Wow! That is disappointing. So if I see that a company endangers children you I to wait until a child dies or gets harmed before there is any legal recourse. And then it is apparently only a private lawsuit according to what people replied to my post.
Again, the details matter. Some situations that pose an obvious risk of harm can be dealt with before any actual harm occurs. But it is true that in many instances the only recourse is a civil lawsuit after the harm has occurred. Some acts that harm others may be a crime, but again, crimes only punish the criminal after the crime has been committed.
In my particular situation, the water company of the town I live in in Washington state turns off people's water due to nonpayment of their bills! Many of us are appalled and there is a community outrage going on here and I collected quite a number of people who want to seek legal action to stop the water company from engaging in such draconian and medieval measures.
Ah, now we are getting to your real issue. This is an excellent example of why the details matter. Any service provider needs to have the power to cut off providing continual service when the customer has stopped paying for that service. Otherwise, everyone would simply continue to use the service indefinitely without payment to the utility. Why pay for it if you don’t have to, after all? The service provider would lose money in that situation, with the end result that no utility would be willing to provide that service. Obviously, we don’t want that to happen or no one gets water service.
The state recognizes, however, that in the case of electric and water utility service, disconnection can result in hardship and in some cases create an emergency threat to the health of the occupants, particularly when the customer is a residential customer. As a result, the Washington State Utilities and Transportation Commmission provide has adopted regulations for disconnection of water and electric service that utilites must follow. For water service, those rules are found at Washington Administrative Code (WAC) § 480-110-355.
Under these rules, the utility must provide at least two notices to the customer warning of the disconnection prior to the date service is to be cut off. The first notice must be at leat 8 days prior to disconnection. The second must be at least 3 days prior to disconnection. The notices must be either mailed or delivered personally to the address where service is provided. The notices must clearly state why service will be disconnected and explain the customer's options, including setting up payment plans, that will prevent the disconnection. Furthermore, there are specific rules that allow a customer who would have a medical emergency without water service to keep the service continued during the period of the medical emergency situation. Note that the notices of disconnection only get sent after one or more other billing notices have been sent to collect on the delinquency.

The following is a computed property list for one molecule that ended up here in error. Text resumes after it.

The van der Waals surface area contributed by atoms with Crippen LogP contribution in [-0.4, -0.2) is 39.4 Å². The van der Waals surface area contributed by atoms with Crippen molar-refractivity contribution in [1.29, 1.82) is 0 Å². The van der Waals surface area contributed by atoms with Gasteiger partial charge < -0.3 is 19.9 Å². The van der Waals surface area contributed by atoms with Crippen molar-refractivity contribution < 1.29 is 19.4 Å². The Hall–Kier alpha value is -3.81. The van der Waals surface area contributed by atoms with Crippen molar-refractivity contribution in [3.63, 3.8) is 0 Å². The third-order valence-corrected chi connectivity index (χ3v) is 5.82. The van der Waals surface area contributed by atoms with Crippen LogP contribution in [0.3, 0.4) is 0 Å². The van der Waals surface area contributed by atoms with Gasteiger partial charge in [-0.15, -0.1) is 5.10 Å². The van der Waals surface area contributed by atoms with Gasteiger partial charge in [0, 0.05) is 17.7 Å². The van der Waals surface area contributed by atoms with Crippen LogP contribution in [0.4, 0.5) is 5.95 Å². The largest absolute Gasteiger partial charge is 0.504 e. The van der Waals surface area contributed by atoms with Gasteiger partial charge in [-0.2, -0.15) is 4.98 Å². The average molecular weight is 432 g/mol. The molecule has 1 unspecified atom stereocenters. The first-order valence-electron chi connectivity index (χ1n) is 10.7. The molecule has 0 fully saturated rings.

In short, the customer is going to have plenty of notice that there is a delinquency and have the opportunity to try to resolve the problem prior to having water cut off. Thus, I do not see this as the “draconian and medieval measures” you make them out to be. The utilities have a right to get paid. The customers should have advance warning of that so they can prepare for it and take action to try to prevent it. These rules accomplish that. What more do you think the utilities should have to do prior to cutting off service? How do you think it ought to work? If you think the present rules are not good enough, then contact the Commission and try to get it to change the disconnection rules to something you think is better. You could send the commission a petition signed by the people you've contacted seeking a change in the rules, for example.